DALLAS - Hours before City Manager Mary Suhm confirmed details of her proposed $2.74-billion dollar budget, dozens of city workers began to receive official layoff notices.
"For me personally, it hurts," Chris Head, a city employee, told News 8. "It's going to hurt my family," he continued. "We're in a terrible state of trying to figure out how we're going to make ends meet."
After 13 years as an electronic technician at the Meyerson Symphony Center, the city laid him off; one of three in his department; one of 450 citywide.
Suhm said she's even cutting seven positions on her own staff.
The Parks Department takes the single biggest hit potentially losing 240 jobs.
That means maintenance and lawn mowing won't happen as often and recreation centers will have reduced hours.
Every Dallas resident will get dinged on their water bill which is going up on average $1.57 more a month.
Suhm also proposes only opening the upper floors, three through eight, of the main downtown library on Thursday through Sunday.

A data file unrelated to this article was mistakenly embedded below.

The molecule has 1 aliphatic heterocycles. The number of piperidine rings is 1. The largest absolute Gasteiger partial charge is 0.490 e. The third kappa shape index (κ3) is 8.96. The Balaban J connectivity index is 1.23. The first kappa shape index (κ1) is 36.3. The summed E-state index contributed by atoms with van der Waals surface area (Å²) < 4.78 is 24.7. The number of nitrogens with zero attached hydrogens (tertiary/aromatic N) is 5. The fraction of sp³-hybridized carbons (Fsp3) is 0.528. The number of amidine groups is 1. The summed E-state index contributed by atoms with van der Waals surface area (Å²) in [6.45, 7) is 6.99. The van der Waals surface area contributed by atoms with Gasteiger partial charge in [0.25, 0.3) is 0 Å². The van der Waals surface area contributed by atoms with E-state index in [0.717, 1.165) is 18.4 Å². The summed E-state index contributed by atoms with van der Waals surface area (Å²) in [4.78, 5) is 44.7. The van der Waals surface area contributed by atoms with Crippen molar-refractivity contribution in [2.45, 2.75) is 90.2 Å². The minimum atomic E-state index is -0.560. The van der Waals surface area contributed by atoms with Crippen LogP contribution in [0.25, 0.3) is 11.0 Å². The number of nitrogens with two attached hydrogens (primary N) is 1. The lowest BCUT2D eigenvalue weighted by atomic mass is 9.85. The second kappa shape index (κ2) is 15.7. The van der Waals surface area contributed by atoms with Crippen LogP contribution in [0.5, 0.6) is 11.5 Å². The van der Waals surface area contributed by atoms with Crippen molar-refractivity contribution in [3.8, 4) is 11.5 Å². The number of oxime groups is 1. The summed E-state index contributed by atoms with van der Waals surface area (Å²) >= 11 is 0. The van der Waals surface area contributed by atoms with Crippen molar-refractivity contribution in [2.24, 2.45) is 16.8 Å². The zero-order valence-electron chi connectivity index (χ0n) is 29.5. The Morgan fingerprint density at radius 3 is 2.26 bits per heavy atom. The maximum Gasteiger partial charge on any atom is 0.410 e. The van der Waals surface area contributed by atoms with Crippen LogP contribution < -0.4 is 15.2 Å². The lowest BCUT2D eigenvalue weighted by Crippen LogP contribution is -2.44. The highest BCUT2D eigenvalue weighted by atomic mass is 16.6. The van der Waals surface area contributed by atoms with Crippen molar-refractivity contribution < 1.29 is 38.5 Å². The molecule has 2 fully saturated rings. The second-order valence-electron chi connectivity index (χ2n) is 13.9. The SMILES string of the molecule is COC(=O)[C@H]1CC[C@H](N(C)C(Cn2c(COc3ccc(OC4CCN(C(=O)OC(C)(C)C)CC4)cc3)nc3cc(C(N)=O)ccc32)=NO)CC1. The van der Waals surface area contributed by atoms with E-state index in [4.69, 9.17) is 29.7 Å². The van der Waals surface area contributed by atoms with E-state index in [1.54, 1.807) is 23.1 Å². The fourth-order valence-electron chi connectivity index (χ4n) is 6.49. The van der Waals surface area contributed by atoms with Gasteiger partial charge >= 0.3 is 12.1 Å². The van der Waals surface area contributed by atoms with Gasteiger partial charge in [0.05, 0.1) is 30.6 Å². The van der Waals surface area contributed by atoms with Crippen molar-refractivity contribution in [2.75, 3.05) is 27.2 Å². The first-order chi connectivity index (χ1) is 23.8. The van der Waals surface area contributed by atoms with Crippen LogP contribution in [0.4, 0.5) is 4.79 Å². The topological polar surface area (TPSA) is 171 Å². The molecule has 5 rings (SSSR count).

The first and second floors along with the neighborhood branches would keep their regular hours.
Like many cities, Dallas faces a budget shortfall - $130-million gap - because of declining sales and property taxes.
"I can't see why we can't come together as a city and be able to pay a little more taxes to be able to save these jobs and save these services," Head said.
Councilman Tennell Atkins wants the same thing.
"Well, I don't know. I think we should do a moderate tax increase. Could be 2%. 3%," he told News 8.
Head hopes Atkins finds support to succeed in raising taxes in this sour economy to save jobs and city services.
Suhm refuses to place the burden on taxpayers.
City council votes on the budget September 23rd.
Each councilperson is having a series of town hall meetings to discuss it before then.